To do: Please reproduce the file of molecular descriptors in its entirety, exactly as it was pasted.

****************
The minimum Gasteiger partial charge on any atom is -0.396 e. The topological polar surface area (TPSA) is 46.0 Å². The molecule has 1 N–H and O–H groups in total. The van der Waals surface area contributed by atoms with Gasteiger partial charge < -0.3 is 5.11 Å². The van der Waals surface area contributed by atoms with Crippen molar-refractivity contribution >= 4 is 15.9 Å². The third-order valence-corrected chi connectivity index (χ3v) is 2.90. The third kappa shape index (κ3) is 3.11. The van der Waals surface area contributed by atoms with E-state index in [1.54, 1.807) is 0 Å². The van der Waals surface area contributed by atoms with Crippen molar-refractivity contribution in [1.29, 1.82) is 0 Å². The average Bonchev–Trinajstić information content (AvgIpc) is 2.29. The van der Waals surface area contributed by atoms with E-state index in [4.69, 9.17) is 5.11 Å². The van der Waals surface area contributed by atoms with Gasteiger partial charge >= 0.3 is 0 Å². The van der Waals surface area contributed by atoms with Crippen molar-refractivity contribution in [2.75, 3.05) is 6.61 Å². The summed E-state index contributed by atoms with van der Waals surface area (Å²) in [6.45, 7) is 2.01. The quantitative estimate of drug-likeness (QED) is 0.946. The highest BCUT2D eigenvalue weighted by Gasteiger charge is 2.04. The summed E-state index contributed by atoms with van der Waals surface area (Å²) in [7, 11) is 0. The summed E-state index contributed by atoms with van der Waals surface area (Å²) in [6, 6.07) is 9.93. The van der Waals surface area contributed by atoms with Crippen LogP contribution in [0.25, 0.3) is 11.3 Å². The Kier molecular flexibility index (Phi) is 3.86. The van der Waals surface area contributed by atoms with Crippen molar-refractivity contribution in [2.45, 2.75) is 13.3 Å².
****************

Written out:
The minimum Gasteiger partial charge on any atom is -0.396 e. The topological polar surface area (TPSA) is 46.0 Å². The molecule has 1 N–H and O–H groups in total. The van der Waals surface area contributed by atoms with Gasteiger partial charge < -0.3 is 5.11 Å². The van der Waals surface area contributed by atoms with Crippen molar-refractivity contribution >= 4 is 15.9 Å². The third-order valence-corrected chi connectivity index (χ3v) is 2.90. The third kappa shape index (κ3) is 3.11. The van der Waals surface area contributed by atoms with E-state index in [1.54, 1.807) is 0 Å². The van der Waals surface area contributed by atoms with Crippen molar-refractivity contribution in [1.29, 1.82) is 0 Å². The average Bonchev–Trinajstić information content (AvgIpc) is 2.29. The van der Waals surface area contributed by atoms with E-state index in [4.69, 9.17) is 5.11 Å². The van der Waals surface area contributed by atoms with Gasteiger partial charge >= 0.3 is 0 Å². The van der Waals surface area contributed by atoms with Crippen molar-refractivity contribution in [2.75, 3.05) is 6.61 Å². The summed E-state index contributed by atoms with van der Waals surface area (Å²) in [6.45, 7) is 2.01. The quantitative estimate of drug-likeness (QED) is 0.946. The highest BCUT2D eigenvalue weighted by Gasteiger charge is 2.04. The summed E-state index contributed by atoms with van der Waals surface area (Å²) in [7, 11) is 0. The summed E-state index contributed by atoms with van der Waals surface area (Å²) in [6, 6.07) is 9.93. The van der Waals surface area contributed by atoms with Crippen LogP contribution in [0.25, 0.3) is 11.3 Å². The Kier molecular flexibility index (Phi) is 3.86. The van der Waals surface area contributed by atoms with Crippen molar-refractivity contribution in [2.45, 2.75) is 13.3 Å².